PowerGenius also has 2 outputs. Its specs show some ingenuity, including matching voltage to output power for max efficiency (= less fan noise). Perhaps also bias for mode.

It took SPE some time to make their amps reliable and refined.  Perhaps same with KPA1500 and PowerGenius.

Ignacy, NO9E

Logged
N2RJ
Member

Posts: 2014




Ignore
« Reply #4 on: October 26, 2017, 11:39:24 AM »

Ranko has said that he wanted to show the IMD of this amp alongside others. It's supposed to be cleaner than other LDMOS and even some conventional solid state and tube amps. The amp should meet FCC requirements quite easily and with adaptive predistortion it should be even cleaner. 
Logged
K6AER
Member

Posts: 4671




Ignore
« Reply #5 on: October 26, 2017, 06:03:13 PM »

Remember IMD is not a FCC requirement. Only harmonics, gain (less than 15 dB)  and no gain on 11 meters.
Logged
K9RJ
Member

Posts: 69




Ignore
« Reply #6 on: October 28, 2017, 10:58:57 PM »

Thanks for all the replies. I have an ACOM 2000A and know its specs and want to compare it to the new breed. Expert Linear provides full specs so that comparison is easy. I spoke with an Elecraft rep at Pacificon and he thought that the specs for the KPA1500 would likely be out in about a month. Apparently they are doing some last minute tweaking due to variations in parts specs (in part at least). So that leaves the Flex and I will pursue the details with them. As some have pointed out FCC does not require an IMD spec but my goal is to have the cleanest signal possible so it is important to me. Thanks again for all the responses, much appreciated.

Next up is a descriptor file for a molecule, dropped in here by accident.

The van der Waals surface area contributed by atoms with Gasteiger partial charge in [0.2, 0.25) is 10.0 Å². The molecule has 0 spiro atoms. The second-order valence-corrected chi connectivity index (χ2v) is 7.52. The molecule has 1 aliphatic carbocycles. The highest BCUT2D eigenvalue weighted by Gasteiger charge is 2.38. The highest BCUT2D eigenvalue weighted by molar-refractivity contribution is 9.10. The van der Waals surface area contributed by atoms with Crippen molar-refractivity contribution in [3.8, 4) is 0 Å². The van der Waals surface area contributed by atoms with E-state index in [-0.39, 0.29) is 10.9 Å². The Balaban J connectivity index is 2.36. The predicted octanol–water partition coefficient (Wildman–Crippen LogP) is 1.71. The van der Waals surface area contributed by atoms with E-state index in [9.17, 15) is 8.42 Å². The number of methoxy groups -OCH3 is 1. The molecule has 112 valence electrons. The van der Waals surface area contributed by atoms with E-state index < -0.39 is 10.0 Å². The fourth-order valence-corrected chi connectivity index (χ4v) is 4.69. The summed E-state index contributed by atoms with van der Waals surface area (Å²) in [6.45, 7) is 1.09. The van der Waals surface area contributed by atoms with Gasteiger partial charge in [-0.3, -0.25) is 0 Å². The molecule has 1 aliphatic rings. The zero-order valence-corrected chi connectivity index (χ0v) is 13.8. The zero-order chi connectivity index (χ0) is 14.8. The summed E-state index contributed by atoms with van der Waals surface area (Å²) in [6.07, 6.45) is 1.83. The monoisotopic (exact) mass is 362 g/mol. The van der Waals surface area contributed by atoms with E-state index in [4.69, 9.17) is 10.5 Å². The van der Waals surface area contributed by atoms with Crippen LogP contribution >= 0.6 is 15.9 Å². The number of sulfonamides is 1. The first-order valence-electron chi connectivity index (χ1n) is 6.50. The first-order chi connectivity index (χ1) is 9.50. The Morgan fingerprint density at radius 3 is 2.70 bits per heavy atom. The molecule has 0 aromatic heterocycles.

Logged
AA4HA
Member

Posts: 2381




Ignore
« Reply #7 on: October 29, 2017, 09:00:26 AM »

Only amateurs can think that by not having an IMD specification it just makes it "OK" for the manufacturers to produce poorly designed amplifiers.

Overdriving the transistors to squeeze out the most gain while trying to get by off of a low voltage DC supply is guaranteeing that the amplifier will have a high IMD number.

We accept that its "OK" to trash up our own band and sort of tolerate that the FCC does not want us to do it elsewhere.
Logged

Ms. Tisha Hayes, AA4HA
Lookout Mountain, Alabama
Free space loss (dB) = 32.4 + 20 × log10d + 20 × log10 f
VK6HP
Member

Posts: 154




Ignore
« Reply #8 on: October 29, 2017, 10:33:47 PM »

Good posts Tisha and Harris - restores my faith in hamanity.  The message of personal responsibility makes a welcome change from reading in other threads about the relative merits of amplifiers with IMD figures that would make me ashamed to put them on the air.  I've signed up for a new Elecraft amplifier, which I plan to use in an SDR pre-distortion system. With any luck it'll actually be better than my 45 year-old Collins 32S-3/30L-1 combination Wink